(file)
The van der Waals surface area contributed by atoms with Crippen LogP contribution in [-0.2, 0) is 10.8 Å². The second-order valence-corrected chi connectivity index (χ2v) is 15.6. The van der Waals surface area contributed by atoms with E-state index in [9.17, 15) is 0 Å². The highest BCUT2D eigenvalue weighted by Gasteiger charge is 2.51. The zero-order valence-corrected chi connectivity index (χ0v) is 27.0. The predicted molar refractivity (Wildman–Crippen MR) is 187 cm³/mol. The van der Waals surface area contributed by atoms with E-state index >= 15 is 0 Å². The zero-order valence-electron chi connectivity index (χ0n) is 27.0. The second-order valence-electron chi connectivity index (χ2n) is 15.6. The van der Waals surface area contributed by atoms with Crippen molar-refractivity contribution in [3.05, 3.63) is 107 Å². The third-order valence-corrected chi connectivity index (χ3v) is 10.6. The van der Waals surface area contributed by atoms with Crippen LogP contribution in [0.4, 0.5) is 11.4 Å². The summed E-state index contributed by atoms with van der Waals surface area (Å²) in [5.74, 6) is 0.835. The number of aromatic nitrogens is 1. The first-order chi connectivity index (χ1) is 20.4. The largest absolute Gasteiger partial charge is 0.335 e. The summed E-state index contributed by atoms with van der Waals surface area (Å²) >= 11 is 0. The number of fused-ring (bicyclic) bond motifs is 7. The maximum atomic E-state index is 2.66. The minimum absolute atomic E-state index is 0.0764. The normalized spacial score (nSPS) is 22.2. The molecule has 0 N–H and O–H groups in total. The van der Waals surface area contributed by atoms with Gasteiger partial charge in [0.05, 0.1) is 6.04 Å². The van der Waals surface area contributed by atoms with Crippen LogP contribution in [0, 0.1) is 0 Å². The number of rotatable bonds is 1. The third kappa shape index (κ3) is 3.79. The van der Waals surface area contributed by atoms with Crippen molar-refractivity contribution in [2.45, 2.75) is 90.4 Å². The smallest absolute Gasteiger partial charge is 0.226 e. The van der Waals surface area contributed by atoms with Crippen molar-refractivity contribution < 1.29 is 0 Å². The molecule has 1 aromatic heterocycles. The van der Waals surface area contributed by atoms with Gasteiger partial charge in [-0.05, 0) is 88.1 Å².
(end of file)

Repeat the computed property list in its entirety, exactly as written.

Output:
The van der Waals surface area contributed by atoms with Crippen LogP contribution in [-0.2, 0) is 10.8 Å². The second-order valence-corrected chi connectivity index (χ2v) is 15.6. The van der Waals surface area contributed by atoms with E-state index in [9.17, 15) is 0 Å². The highest BCUT2D eigenvalue weighted by Gasteiger charge is 2.51. The zero-order valence-corrected chi connectivity index (χ0v) is 27.0. The predicted molar refractivity (Wildman–Crippen MR) is 187 cm³/mol. The van der Waals surface area contributed by atoms with E-state index >= 15 is 0 Å². The zero-order valence-electron chi connectivity index (χ0n) is 27.0. The second-order valence-electron chi connectivity index (χ2n) is 15.6. The van der Waals surface area contributed by atoms with Crippen molar-refractivity contribution in [3.05, 3.63) is 107 Å². The third-order valence-corrected chi connectivity index (χ3v) is 10.6. The van der Waals surface area contributed by atoms with Crippen LogP contribution in [0.4, 0.5) is 11.4 Å². The summed E-state index contributed by atoms with van der Waals surface area (Å²) in [5.74, 6) is 0.835. The number of aromatic nitrogens is 1. The first-order chi connectivity index (χ1) is 20.4. The largest absolute Gasteiger partial charge is 0.335 e. The summed E-state index contributed by atoms with van der Waals surface area (Å²) >= 11 is 0. The number of fused-ring (bicyclic) bond motifs is 7. The maximum atomic E-state index is 2.66. The minimum absolute atomic E-state index is 0.0764. The normalized spacial score (nSPS) is 22.2. The molecule has 0 N–H and O–H groups in total. The van der Waals surface area contributed by atoms with Gasteiger partial charge in [0.05, 0.1) is 6.04 Å². The van der Waals surface area contributed by atoms with Crippen LogP contribution in [0, 0.1) is 0 Å². The number of rotatable bonds is 1. The third kappa shape index (κ3) is 3.79. The van der Waals surface area contributed by atoms with Crippen molar-refractivity contribution in [2.45, 2.75) is 90.4 Å². The smallest absolute Gasteiger partial charge is 0.226 e. The van der Waals surface area contributed by atoms with Crippen molar-refractivity contribution < 1.29 is 0 Å². The molecule has 1 aromatic heterocycles. The van der Waals surface area contributed by atoms with Gasteiger partial charge in [-0.05, 0) is 88.1 Å².